Forgive me for putting it like this, but that’s un-factual bullshit.
There was no “demotion.”
To suggest otherwise is to lie.
The assertion that Nicholson made that their “club was in administration when it played its first game” is such a complete distortion of the truth that if that’s his understanding of it he’s not fit to hold the smallest job in the corporate structure of Celtic far less the biggest one, because he’s thick.
The entity called Rangers was not in administration but in the midst of liquidation proceedings.
The entity calling itself Rangers, owned by Sevco Scotland Limited, was an entirely separate organisation making its first professional appearance in the game.
That was the issue on which the clubs voted.
For God’s sake, Rangers had a vote on whether to allow Sevco into the SPL.
Both “clubs” were signatories to the Five Way Agreement.
“At today’s general meeting, SPL clubs voted overwhelmingly to reject the application from Rangers newco to join the SPL,” The Guardian wrote at the time. It is right there, as clear as it can be. To join the SPL.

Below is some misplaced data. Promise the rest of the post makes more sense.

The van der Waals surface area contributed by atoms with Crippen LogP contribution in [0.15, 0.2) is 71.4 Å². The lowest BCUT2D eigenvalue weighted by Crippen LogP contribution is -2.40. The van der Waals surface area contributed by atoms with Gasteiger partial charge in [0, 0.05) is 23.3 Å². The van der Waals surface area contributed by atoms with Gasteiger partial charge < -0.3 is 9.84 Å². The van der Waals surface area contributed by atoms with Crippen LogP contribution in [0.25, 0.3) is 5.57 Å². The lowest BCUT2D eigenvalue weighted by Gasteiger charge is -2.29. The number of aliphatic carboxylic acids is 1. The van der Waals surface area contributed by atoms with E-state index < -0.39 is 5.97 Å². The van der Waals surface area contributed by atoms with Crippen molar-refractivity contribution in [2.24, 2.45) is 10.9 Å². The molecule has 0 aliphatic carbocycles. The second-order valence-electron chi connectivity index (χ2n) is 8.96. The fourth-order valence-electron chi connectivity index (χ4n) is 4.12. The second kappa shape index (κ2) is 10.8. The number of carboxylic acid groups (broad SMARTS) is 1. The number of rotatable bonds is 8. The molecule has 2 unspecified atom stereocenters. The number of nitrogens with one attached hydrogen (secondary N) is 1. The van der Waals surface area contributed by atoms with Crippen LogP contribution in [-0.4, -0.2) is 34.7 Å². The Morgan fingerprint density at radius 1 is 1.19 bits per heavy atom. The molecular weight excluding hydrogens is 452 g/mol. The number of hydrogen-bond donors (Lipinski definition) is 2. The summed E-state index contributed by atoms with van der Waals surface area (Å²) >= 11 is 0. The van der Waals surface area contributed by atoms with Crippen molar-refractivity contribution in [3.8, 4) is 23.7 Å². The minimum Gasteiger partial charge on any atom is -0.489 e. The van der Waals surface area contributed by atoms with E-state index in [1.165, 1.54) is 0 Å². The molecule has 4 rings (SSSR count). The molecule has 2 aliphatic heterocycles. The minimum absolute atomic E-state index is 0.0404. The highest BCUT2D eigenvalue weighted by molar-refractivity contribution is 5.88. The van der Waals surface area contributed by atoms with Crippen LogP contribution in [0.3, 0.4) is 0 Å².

How can you call for a vote to join an organisation you’re already part of?
If they had been “relegated” why would the rest of the clubs have even had to vote on that, if it was what was written down in the rules?
“SPL chairmen met at Hampden to vote on the new club’s application to replace the old Rangers in the top flight,” wrote the national broadcaster.
“BBC Scotland has learned that 10 of the 12 clubs were in opposition, with Kilmarnock abstaining and Rangers voting in favour.”
The liquidation of the OldCo was a formality.
It was in process.
It hadn’t reached the formal end of the line, but by the time of Sevco’s first game it was no longer trading and waiting to be struck off.
It was not operating a football club of any description by then.
I cannot say this enough times; there was, and there is, nothing whatsoever in the regulations which would have allowed the rest of the clubs to “demote” Rangers.